Atlanta Startup Offers No Products, No Services, Just Meetings

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PHOTO: John Benson

ATLANTA–A new Atlanta startup with a bold business model that eschews typical offerings like products or services will focus exclusively on meetings.

“We’ve taken the best part of business and made it our whole focus,” said Co-Founder and CEO Richard Ragsdale. “I can’t believe no one has thought of this before. Think about how much gets accomplished in a typical 20 minute business meeting when everyone is focused and there’s a clear purpose, agenda, and actionable items. Now, what if you take the most important component of that meeting – time – and multiply it? There are no diminishing returns.”

Ragsdale’s initial vision of the company is shared by his Co-Founder and current COO, Barry Oldman, who has an impressive resume of middle management. “I was leading a grueling meeting to combat floundering morale, and I saw the broken, defeated faces of my underlings,” said Oldman. “That’s when it hit me: I have nothing important to contribute, but meetings make me feel like I have control. We should do this all the time!”

“Our meetings run the gamut,” said Boris Snorsky, Vice President of Operations. “Budgeting, employee evaluation, marketing, dress code, sexual harassment – we have every type of meeting there is. In fact, our Research & Design people are in meetings now thinking of new types of meetings. We’re on the cutting edge of meeting technology.”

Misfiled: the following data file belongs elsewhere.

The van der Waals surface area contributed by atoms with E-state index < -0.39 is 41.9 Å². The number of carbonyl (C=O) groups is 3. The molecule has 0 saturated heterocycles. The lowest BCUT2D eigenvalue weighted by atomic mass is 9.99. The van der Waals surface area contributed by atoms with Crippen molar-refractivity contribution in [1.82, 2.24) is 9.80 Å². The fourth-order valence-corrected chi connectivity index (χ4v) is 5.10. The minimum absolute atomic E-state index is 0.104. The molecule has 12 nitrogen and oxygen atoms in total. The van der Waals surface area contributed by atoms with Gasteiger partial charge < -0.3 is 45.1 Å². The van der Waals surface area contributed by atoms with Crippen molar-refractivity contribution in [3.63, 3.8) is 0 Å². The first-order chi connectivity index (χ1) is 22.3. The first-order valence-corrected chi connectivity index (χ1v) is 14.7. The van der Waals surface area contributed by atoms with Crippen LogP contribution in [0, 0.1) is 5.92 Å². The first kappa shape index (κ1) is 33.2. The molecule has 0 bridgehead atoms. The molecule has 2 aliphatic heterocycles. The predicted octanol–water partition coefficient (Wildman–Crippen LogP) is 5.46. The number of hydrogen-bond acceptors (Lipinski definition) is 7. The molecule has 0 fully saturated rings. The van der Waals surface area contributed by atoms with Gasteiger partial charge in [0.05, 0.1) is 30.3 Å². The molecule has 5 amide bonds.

The company, formerly operating as Meetings ‘R Us, but is having a meeting next week to vote on a proposed name change to Meetr. “That ‘r’ with no ‘e’ thing is hot right now,” said Mark Edding, Vice President of Social Media. “I’m thinking of changing my name to Mrk.” [As of press time we understand that Meetr is already an app, so the startup will be forced to switch to something else. -Ed.]

After an abysmal first quarter, the executive board are discussing options for revenue streams and are taking their cues from some of the world’s largest corporations, according to CFO William Moneywhistle. “Amazon is one of the most successful companies ever, and they didn’t turn a profit for their first 12 years. I think we can double that.”

[Submitted by Nathan G. Lee (@nathanglee). More of his work at his site: http://whereitgetsawkward.blogspot.com/)]